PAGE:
What we anticipate is because of the nature of an open network and because many parties can bring the same buyer or the seller. Just look at your own phone, I’m sure there’ll be at least a dozen applications currently on your phone. Anyone of which could become a buyer application. So because of that commonality and openness, there’ll be much greater degree of competition, or also much greater opportunity for scale. So we anticipate that the commissions will come down over a period of time, and that the larger pool will actually go to the sellers. And all the other providers along the way will earn a small trim of a large volume.

Gaurav Ranjan 41:25

Got it. That makes sense. Great. So moving on to the last part, in terms of success metrics, what will be success for ONDC?

Shireesh Joshi 41:40

If we go back to the reason why ONDC was created, ONDC was conceived two years ago during the first wave of the pandemic where the Indian government like any other government at that time, the only tool available to contain the virus was to contain people and lock down all movement. And the moment you lock down all movement, the question becomes how do people access essentials? And coming on the back of the success of UPI, the thought was, “Could be create something like UPI, where two parties could do an eCommerce transaction without needing to meet physically, and create a design that’ll be so easily doable and acceptable that everybody will do it.” And from there, this got created.


So one success for us is just the way UPI has enabled population scale inclusion on digital payments. Can ONDC enable population skill participation in eCommerce? Now eCommerce is definitely far more complicated because for UPI there’s only one SKU, that is money and rest is just quantity. Second, it is delivered electronically. Whereas in commerce, there are millions of SKUs, most have delivered physically, and which comes with its own questions of returns, pilferage, damage, et cetera, et cetera.


So it’s not as straightforward one, but that is one yard stick, which is, have we been able to get population scale participation in eCommerce. Second, which is a corollary of that, is that it has people who were never on eCommerce before being able to join. So today eCommerce penetration is in single digit percentages. Unlike let’s say our neighbor like China, where we are hearing reports of 35% penetration.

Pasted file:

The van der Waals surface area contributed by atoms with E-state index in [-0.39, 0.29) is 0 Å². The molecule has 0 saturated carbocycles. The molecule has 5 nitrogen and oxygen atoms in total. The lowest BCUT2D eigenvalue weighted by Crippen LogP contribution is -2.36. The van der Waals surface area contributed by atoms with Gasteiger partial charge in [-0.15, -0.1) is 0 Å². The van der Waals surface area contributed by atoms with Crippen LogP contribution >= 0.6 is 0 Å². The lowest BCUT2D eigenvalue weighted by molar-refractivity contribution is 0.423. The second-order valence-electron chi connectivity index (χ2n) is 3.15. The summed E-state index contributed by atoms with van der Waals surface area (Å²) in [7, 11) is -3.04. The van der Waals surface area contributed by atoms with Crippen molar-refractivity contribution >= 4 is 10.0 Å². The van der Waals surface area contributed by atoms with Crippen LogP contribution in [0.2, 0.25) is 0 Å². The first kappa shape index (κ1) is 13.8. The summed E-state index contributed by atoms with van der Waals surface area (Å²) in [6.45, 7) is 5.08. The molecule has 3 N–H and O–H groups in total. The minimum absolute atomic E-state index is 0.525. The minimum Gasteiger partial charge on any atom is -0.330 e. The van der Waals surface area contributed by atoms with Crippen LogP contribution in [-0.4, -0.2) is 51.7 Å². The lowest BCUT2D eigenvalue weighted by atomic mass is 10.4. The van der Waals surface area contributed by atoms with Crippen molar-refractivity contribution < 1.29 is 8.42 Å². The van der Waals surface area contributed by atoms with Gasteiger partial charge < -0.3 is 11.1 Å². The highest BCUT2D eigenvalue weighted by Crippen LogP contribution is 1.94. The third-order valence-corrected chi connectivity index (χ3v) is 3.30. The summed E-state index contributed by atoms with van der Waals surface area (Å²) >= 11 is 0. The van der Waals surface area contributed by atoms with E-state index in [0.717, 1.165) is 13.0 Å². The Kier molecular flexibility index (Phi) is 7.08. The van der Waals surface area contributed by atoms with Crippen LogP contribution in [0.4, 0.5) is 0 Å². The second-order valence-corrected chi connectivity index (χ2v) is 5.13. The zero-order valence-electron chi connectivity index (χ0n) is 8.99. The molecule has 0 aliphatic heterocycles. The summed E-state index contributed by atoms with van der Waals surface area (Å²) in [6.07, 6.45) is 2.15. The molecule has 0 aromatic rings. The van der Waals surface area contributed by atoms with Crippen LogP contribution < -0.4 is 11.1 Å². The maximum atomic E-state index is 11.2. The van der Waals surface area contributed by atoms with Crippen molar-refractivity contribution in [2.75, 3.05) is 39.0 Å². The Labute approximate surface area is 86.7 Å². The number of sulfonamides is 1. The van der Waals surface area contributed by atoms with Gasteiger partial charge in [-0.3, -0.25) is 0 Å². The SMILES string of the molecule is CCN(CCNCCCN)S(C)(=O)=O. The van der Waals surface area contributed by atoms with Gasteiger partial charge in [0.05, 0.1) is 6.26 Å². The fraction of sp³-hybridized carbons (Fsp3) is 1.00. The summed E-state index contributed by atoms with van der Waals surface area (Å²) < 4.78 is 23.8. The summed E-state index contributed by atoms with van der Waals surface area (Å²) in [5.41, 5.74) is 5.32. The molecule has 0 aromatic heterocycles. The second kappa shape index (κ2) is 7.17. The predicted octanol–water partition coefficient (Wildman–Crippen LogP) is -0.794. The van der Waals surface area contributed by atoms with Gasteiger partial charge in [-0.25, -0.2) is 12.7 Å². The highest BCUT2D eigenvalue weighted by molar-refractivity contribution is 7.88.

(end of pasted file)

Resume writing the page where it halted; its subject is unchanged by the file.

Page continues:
So if we were to get to those levels, we will be seven, eight times the eCommerce scale at us today, which definitely means that many people who are not on eCommerce before have joined. So one is the overall reach of eCommerce, and second is to ensure that that reach comes with previously undigitized participants. Those are really the two headline KPIs.

Gaurav Ranjan 43:35

Got it. Great. Thanks a lot, Shireesh. Before we wrap up, one final thing. So we have a lot of entrepreneurs and startups in our audience. If they want to build on top of ONDC, what is the best way to reach out to you or your team and who to reach out to?

Shireesh Joshi 43:45

So I would say that the first place to begin is every Tuesday at 3:00 PM, which is my hard stop just now. We do a briefing call. And so joining that briefing call gives them a full and proper idea of how ONDC and what it functions. That is an important part for them to then determine how they want to participate, and in which part they want to participate. Once they decide that, based on the briefing, then the next step is that we send them a link with a profile sheet where they give that information. Based on that, we group them and add them to the follow-up channels. So whether it is the GitHub or Slack channel or invite them to an implementation call, et cetera. So the follow-up steps are really dependent on, one, the roles that they’ve chosen, and secondly, profile information that they have shared.


And thereafter, we do the hand holding to help them. So if it is a technical briefing and they’ll be invited to the technical briefing, we’ll teach them the APIs, the MVP, et cetera. If it is a business team, then we’ll walk them through the network policy that they have left over here with … And those are essentially the two kinds of work streams, the technology and the policy agreement. And thereafter, they go into testing in the live environment and then fully live. So for any questions they can write to the team, T-E-A-M, @ondc.org. Remember it is .org, not .com. So team@ondc.org.

Gaurav Ranjan 45:05

Great. Thanks a lot, Shireesh, it’s a pleasure talking to.

Enjoyed the podcast? Please consider leaving a review on Apple Podcasts and subscribe wherever you are listening to this.

Follow Prime Venture Partners:

Twitter: https://twitter.com/Primevp_in

LinkedIn: https://www.linkedin.com/company/primevp/

Let us know what you
think about this episode

If you believe you are building the next big thing, let’s make it happen.